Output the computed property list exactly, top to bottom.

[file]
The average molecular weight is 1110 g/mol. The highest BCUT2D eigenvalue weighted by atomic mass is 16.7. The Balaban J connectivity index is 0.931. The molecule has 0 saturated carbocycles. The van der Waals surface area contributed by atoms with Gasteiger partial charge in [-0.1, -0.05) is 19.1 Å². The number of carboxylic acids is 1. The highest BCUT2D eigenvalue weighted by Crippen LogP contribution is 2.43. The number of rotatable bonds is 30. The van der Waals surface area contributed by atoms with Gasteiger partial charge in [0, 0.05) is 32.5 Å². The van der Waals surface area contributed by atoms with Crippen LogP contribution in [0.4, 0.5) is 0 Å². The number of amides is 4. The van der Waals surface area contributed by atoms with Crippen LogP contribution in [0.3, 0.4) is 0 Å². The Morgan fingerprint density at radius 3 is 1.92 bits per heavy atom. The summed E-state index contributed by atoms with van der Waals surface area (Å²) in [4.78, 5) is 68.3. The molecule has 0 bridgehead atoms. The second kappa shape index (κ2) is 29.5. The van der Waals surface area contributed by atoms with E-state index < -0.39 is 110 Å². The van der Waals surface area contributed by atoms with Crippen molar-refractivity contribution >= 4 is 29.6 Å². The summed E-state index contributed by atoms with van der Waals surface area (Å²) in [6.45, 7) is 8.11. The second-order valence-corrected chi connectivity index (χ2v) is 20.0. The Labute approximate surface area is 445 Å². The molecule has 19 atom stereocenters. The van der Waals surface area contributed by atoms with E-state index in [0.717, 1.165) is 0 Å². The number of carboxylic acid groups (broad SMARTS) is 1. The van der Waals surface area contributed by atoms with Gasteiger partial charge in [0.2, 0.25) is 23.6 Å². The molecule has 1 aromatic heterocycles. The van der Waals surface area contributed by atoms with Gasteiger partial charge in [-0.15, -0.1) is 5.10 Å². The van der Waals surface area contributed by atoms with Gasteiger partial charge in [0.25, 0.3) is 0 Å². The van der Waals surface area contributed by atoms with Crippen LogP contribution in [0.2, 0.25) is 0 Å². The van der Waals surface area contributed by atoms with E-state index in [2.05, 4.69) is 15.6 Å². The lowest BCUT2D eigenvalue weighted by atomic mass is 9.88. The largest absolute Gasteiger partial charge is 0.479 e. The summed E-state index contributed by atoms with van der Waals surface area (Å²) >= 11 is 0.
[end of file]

The average molecular weight is 1110 g/mol. The highest BCUT2D eigenvalue weighted by atomic mass is 16.7. The Balaban J connectivity index is 0.931. The molecule has 0 saturated carbocycles. The van der Waals surface area contributed by atoms with Gasteiger partial charge in [-0.1, -0.05) is 19.1 Å². The number of carboxylic acids is 1. The highest BCUT2D eigenvalue weighted by Crippen LogP contribution is 2.43. The number of rotatable bonds is 30. The van der Waals surface area contributed by atoms with Gasteiger partial charge in [0, 0.05) is 32.5 Å². The van der Waals surface area contributed by atoms with Crippen LogP contribution in [0.4, 0.5) is 0 Å². The number of amides is 4. The van der Waals surface area contributed by atoms with Crippen LogP contribution in [0.3, 0.4) is 0 Å². The Morgan fingerprint density at radius 3 is 1.92 bits per heavy atom. The summed E-state index contributed by atoms with van der Waals surface area (Å²) in [4.78, 5) is 68.3. The molecule has 0 bridgehead atoms. The second kappa shape index (κ2) is 29.5. The van der Waals surface area contributed by atoms with E-state index < -0.39 is 110 Å². The van der Waals surface area contributed by atoms with Crippen molar-refractivity contribution >= 4 is 29.6 Å². The summed E-state index contributed by atoms with van der Waals surface area (Å²) in [6.45, 7) is 8.11. The second-order valence-corrected chi connectivity index (χ2v) is 20.0. The Labute approximate surface area is 445 Å². The molecule has 19 atom stereocenters. The van der Waals surface area contributed by atoms with E-state index in [0.717, 1.165) is 0 Å². The number of carboxylic acid groups (broad SMARTS) is 1. The van der Waals surface area contributed by atoms with Gasteiger partial charge in [0.2, 0.25) is 23.6 Å². The molecule has 1 aromatic heterocycles. The van der Waals surface area contributed by atoms with Gasteiger partial charge in [-0.15, -0.1) is 5.10 Å². The van der Waals surface area contributed by atoms with Gasteiger partial charge in [0.25, 0.3) is 0 Å². The van der Waals surface area contributed by atoms with Crippen LogP contribution in [0.2, 0.25) is 0 Å². The van der Waals surface area contributed by atoms with E-state index in [2.05, 4.69) is 15.6 Å². The lowest BCUT2D eigenvalue weighted by atomic mass is 9.88. The largest absolute Gasteiger partial charge is 0.479 e. The summed E-state index contributed by atoms with van der Waals surface area (Å²) >= 11 is 0.